This phase of the intervention development process included focus group meetings where participants were asked to contribute to discussions and then to independently complete an anonymous questionnaire to score the proposed interventions on completion of the discussion. A total of 18 participants (33.3% out of 54 people invited) took part in the focus group meetings and completed the associated questionnaire (Table 5). Two focus groups were run concurrently and lasted 4 h in total. The two groups each included eight participants from mixed stakeholder groups. Participants covered a range of trial roles including trial participants, trial managers, database managers, Clinical Trials Unit Directors, research nurses, and ethics committee members. All trial staff reported in the questionnaire that they ‘strongly agreed’ that improving retention of participants in clinical trials is something they care about and see as part of their role. Views and perspectives of trial staff (who would be delivering retention interventions) and of trial participants and ethics committee members (who would be receiving retention interventions) are presented below, for each intervention (see Table 6).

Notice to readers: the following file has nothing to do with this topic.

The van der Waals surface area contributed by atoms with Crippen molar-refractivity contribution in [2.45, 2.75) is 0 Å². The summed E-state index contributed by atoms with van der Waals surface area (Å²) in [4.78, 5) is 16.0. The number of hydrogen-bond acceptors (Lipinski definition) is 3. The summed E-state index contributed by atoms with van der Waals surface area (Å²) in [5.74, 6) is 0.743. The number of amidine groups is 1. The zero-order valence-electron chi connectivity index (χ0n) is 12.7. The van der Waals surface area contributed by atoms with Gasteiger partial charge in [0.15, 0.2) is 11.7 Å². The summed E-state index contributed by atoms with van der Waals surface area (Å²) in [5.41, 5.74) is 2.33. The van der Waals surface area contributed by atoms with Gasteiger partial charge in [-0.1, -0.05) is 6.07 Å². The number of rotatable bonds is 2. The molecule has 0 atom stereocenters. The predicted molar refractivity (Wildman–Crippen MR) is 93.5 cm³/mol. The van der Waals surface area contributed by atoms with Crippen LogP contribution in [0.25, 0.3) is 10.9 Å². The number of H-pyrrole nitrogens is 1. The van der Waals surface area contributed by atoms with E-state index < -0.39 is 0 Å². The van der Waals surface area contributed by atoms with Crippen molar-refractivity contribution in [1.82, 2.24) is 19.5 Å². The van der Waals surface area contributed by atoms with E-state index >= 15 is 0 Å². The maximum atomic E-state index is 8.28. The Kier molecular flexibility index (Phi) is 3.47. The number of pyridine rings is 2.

For both goal-setting and motivational information there were discussions about the timing of delivery. Participants commented that a lot of the activity would have to be ‘front-loaded at recruitment’ and then emphasised throughout, recognising this requires commitment and resource from the trial teams (TFA construct: burden). They recognised that currently much of the training of staff at trial sites focuses on recruitment, with not much attention given to follow-up or what to do if someone changes their mind during a trial—often due to the incentivisation for recruitment over retention. It was acknowledged that ‘front-loading’ discussions about retention in time-critical settings (e.g. emergency departments or labour wards) is likely to be challenging (TFA construct: opportunity cost). Furthermore, trials involving patients with poor prognosis or high mortality risk (e.g. some cardiovascular conditions and cancers) might require a different approach (TFA construct: ethicality).